You should keep going until the child begins to recover or emergency medical help arrives. If you are finding it difficult to continue with mouth to mouth breathing, you should still continue with the chest compressions as this can still save the child’s life. Permanent brain damage or death can occur within 4 minutes of a child’s blood flow stopping, therefore CPR should begin as quickly as possible.
When to administer CPR on an adult
If the person is breathing normally, gently roll them onto their side into the recovery position. If they are not breathing or breathing abnormally then you should give them CPR. If you are trained in CPR and rescue breaths and you are confident in this then you should do both. If you are not confident then you should attempt hands-only CPR instead.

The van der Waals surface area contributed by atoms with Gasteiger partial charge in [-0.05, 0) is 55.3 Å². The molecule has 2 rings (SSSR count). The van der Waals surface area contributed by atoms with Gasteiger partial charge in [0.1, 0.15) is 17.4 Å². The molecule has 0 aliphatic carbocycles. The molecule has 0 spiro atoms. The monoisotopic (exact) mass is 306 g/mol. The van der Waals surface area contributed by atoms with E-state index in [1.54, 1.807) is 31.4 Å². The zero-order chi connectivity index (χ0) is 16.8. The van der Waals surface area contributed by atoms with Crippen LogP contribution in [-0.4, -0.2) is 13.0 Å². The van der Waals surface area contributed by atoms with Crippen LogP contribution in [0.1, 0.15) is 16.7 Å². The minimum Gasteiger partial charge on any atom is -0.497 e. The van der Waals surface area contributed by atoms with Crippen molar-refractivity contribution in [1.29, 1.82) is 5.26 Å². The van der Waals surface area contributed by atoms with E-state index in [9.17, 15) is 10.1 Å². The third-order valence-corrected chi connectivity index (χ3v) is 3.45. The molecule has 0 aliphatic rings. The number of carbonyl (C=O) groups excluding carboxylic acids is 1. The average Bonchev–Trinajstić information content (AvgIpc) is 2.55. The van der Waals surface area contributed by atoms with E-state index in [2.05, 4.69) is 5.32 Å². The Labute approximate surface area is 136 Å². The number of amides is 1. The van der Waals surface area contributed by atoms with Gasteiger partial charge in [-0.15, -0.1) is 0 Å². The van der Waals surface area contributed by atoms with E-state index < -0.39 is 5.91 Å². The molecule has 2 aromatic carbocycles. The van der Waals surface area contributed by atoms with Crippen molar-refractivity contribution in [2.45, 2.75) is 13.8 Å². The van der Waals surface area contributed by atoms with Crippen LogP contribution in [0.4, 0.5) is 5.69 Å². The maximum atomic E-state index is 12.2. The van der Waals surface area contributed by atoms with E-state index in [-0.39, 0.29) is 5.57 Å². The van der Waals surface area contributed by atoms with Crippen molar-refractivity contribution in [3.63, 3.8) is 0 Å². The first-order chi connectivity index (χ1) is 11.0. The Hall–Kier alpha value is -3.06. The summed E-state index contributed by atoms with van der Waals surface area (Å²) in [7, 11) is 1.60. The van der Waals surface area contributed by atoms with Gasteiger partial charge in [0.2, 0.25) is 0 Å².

To carry out a chest compression you should:
- Make sure the person is in a neutral position such as on their back. Place the heel of your hand in the centre of the person’s chest, place your other hand on top and interlock your fingers. You should position yourself with your shoulders above your hands.
- Using the weight of your whole body and not just your hands, you should press straight down 5-6cm.
- Keep your hands on their chest but release the compression and allow the chest to return to its original position.
- You should repeat these compressions at the rate of 100-120 times a minute until medical help arrives.
If you can complete chest compressions with rescue breaths, you should follow these steps: